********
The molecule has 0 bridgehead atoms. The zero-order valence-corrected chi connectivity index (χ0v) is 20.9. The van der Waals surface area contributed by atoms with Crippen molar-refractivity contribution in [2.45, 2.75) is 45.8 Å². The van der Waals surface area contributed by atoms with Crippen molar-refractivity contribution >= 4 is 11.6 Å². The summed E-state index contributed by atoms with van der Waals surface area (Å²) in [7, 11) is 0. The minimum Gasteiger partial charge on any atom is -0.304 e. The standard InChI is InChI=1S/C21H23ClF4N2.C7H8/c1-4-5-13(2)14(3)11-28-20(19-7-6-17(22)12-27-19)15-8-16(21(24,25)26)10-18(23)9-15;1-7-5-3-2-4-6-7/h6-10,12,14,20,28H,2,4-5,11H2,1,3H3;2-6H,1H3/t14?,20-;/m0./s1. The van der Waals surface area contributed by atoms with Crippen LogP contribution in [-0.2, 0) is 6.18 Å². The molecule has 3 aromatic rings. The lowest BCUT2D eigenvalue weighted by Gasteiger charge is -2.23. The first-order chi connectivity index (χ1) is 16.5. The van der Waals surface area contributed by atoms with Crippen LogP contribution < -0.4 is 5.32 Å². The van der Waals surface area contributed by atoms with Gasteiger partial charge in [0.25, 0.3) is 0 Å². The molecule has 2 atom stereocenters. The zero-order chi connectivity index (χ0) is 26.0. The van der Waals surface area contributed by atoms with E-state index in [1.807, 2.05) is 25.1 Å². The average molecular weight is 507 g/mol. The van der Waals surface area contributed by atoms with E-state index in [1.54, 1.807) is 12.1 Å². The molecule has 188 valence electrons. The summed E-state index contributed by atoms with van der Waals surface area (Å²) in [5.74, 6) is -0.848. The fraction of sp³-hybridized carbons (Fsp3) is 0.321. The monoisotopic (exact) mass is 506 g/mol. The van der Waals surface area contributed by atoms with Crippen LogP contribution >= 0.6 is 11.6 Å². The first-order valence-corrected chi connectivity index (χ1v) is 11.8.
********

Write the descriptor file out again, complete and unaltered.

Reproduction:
The molecule has 0 bridgehead atoms. The zero-order valence-corrected chi connectivity index (χ0v) is 20.9. The van der Waals surface area contributed by atoms with Crippen molar-refractivity contribution in [2.45, 2.75) is 45.8 Å². The van der Waals surface area contributed by atoms with Crippen molar-refractivity contribution >= 4 is 11.6 Å². The summed E-state index contributed by atoms with van der Waals surface area (Å²) in [7, 11) is 0. The minimum Gasteiger partial charge on any atom is -0.304 e. The standard InChI is InChI=1S/C21H23ClF4N2.C7H8/c1-4-5-13(2)14(3)11-28-20(19-7-6-17(22)12-27-19)15-8-16(21(24,25)26)10-18(23)9-15;1-7-5-3-2-4-6-7/h6-10,12,14,20,28H,2,4-5,11H2,1,3H3;2-6H,1H3/t14?,20-;/m0./s1. The van der Waals surface area contributed by atoms with Crippen LogP contribution in [-0.2, 0) is 6.18 Å². The molecule has 3 aromatic rings. The lowest BCUT2D eigenvalue weighted by Gasteiger charge is -2.23. The first-order chi connectivity index (χ1) is 16.5. The van der Waals surface area contributed by atoms with Crippen LogP contribution < -0.4 is 5.32 Å². The van der Waals surface area contributed by atoms with Gasteiger partial charge in [0.25, 0.3) is 0 Å². The molecule has 2 atom stereocenters. The zero-order chi connectivity index (χ0) is 26.0. The van der Waals surface area contributed by atoms with E-state index in [1.807, 2.05) is 25.1 Å². The average molecular weight is 507 g/mol. The van der Waals surface area contributed by atoms with E-state index in [1.54, 1.807) is 12.1 Å². The molecule has 188 valence electrons. The summed E-state index contributed by atoms with van der Waals surface area (Å²) in [5.74, 6) is -0.848. The fraction of sp³-hybridized carbons (Fsp3) is 0.321. The monoisotopic (exact) mass is 506 g/mol. The van der Waals surface area contributed by atoms with Crippen LogP contribution >= 0.6 is 11.6 Å². The first-order valence-corrected chi connectivity index (χ1v) is 11.8.